The Z80 processor is an old processor, and it's based on an even older one - the Intel 8080. These two processors are 8 bit accumulator based and can access an address space of 65536 bytes (or 64k).
Quite early on it was realised that this simply isn't enough address space to implement a comprehensive operating system and leave sufficient user RAM for their own programs.
The solution to this is quite straightforward, have more ROM/RAM in the system and page it in when required. This trick isn't just used on the Z80 but also for the 6500 processors.
z88dk supports the concept of a
far pointer. This a type qualifier that can be prefixed to any pointer type, and as far as the programmer is concerned, handling of them should be transparent.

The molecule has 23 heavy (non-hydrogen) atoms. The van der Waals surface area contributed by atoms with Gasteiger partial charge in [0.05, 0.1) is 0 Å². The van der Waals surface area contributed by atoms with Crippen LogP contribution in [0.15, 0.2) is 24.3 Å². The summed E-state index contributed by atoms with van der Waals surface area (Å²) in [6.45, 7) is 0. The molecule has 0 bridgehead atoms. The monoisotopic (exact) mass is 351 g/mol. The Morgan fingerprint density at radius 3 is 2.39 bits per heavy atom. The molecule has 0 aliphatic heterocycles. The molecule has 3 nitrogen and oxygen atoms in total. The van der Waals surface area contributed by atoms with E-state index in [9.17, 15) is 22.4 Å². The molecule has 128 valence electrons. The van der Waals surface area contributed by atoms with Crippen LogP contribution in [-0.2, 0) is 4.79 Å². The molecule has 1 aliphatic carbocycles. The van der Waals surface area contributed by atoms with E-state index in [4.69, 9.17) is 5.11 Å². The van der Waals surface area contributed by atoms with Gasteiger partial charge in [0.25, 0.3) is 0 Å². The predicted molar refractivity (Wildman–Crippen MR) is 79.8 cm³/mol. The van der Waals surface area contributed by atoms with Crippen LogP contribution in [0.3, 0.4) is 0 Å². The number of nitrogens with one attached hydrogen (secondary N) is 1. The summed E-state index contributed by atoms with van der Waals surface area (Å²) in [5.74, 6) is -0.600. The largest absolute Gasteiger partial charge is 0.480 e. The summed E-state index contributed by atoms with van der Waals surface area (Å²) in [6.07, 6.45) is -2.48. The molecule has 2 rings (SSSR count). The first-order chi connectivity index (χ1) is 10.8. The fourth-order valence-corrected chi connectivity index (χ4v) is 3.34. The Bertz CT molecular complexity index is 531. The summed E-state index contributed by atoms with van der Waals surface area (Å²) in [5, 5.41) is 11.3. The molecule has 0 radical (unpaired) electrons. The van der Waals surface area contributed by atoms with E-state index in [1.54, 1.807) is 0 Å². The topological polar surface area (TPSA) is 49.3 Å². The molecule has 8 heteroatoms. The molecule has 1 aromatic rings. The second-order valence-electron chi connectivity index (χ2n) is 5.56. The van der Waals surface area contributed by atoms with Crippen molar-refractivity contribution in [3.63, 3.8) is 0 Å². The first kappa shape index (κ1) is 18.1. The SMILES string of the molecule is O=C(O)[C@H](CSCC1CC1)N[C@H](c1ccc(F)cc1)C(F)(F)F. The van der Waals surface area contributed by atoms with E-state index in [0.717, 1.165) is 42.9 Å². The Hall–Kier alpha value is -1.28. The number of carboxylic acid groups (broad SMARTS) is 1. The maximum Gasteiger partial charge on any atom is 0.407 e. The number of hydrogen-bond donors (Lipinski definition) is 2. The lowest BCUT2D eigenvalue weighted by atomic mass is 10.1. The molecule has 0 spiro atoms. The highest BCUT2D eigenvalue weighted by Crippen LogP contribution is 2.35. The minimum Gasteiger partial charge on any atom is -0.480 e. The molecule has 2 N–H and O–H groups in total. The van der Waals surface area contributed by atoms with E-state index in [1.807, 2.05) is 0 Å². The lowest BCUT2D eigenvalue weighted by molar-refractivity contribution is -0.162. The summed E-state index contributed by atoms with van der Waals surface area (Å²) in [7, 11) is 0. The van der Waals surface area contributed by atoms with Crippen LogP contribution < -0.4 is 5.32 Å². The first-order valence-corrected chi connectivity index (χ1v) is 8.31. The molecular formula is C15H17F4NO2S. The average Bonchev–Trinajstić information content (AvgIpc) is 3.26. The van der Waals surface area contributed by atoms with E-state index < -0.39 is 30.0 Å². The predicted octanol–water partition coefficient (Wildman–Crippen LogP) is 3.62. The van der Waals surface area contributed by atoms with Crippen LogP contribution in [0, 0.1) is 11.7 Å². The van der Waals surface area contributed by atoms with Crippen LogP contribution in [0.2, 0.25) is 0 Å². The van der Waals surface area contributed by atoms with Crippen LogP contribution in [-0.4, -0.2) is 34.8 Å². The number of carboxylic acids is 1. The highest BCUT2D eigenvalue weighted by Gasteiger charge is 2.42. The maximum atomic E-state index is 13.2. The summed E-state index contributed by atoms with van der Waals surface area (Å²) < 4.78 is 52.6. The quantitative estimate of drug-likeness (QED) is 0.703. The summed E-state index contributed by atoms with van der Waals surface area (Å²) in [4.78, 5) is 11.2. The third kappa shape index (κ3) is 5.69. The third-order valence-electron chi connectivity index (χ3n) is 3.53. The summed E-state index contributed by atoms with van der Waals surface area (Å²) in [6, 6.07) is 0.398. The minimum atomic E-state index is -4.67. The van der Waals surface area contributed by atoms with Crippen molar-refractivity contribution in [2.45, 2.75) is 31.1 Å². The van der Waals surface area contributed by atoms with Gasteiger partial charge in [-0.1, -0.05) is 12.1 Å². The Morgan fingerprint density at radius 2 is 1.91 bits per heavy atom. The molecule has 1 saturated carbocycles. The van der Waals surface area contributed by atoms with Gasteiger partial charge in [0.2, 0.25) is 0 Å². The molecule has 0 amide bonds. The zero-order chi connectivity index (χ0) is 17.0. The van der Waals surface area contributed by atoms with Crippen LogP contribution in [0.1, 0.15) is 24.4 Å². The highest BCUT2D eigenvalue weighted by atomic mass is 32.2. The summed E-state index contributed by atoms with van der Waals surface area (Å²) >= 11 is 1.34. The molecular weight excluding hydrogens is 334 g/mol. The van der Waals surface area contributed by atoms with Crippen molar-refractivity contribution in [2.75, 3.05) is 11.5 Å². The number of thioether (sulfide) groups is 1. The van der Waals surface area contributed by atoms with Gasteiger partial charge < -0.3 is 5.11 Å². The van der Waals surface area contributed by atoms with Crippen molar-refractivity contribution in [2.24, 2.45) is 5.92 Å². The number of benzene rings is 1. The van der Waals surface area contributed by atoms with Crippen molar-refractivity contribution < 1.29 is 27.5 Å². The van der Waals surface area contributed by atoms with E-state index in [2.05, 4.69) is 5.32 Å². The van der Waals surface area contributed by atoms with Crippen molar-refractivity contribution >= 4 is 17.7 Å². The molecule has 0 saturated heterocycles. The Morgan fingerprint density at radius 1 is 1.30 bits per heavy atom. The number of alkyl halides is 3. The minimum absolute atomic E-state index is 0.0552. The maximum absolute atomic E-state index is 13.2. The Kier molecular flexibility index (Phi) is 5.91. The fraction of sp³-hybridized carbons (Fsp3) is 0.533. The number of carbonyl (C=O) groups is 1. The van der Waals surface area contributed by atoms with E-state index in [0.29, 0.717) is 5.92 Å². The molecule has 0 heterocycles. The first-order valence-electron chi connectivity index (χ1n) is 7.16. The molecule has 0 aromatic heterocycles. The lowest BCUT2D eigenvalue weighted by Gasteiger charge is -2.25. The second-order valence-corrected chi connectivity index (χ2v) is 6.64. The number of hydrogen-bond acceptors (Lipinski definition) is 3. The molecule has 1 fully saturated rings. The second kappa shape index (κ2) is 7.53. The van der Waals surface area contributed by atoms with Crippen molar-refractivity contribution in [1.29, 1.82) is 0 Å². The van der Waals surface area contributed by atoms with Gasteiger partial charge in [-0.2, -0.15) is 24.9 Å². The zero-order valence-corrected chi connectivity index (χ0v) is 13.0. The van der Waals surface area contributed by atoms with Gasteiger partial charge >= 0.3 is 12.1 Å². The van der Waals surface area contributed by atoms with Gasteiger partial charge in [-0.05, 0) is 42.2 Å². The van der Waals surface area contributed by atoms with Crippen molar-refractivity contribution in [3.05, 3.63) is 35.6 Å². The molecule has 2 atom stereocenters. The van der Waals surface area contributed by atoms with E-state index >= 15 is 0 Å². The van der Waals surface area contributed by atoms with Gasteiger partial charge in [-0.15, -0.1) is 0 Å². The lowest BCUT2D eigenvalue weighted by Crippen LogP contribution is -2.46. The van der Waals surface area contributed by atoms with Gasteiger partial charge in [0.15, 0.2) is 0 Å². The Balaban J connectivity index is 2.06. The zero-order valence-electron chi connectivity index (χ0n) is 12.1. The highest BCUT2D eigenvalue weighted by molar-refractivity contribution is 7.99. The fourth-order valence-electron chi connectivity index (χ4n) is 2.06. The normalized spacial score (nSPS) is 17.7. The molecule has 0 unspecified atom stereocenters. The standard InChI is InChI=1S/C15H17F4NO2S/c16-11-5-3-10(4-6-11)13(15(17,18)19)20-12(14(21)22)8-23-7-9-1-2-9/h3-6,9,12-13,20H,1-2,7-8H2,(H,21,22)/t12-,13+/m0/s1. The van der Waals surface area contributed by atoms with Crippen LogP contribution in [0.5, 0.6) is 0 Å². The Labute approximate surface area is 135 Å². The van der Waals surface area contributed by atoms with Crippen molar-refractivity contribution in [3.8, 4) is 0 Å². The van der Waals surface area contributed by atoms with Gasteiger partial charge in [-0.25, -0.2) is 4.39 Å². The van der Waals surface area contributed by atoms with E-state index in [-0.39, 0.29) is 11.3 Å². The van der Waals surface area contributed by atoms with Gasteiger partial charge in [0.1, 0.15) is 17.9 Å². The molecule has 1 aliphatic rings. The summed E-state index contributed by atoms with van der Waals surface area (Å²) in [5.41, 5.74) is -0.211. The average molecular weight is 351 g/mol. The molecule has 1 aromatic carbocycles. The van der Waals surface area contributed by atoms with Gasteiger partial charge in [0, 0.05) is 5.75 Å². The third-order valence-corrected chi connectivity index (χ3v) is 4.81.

The far pointers used by z88dk are 24 bits long i.e. 3 bytes, this enables the theoretical access of 16Mb of memory. The far pointer allows for a flat memory model - i.e. they are treated as “normal” 24 bit number by the compiler. Far pointers are always handled in
ehl where e contains bits 16-23 and hl bits 0-15 of the pointer. If e holds 0 then hl is taken to be an absolute address in the current memory configuration.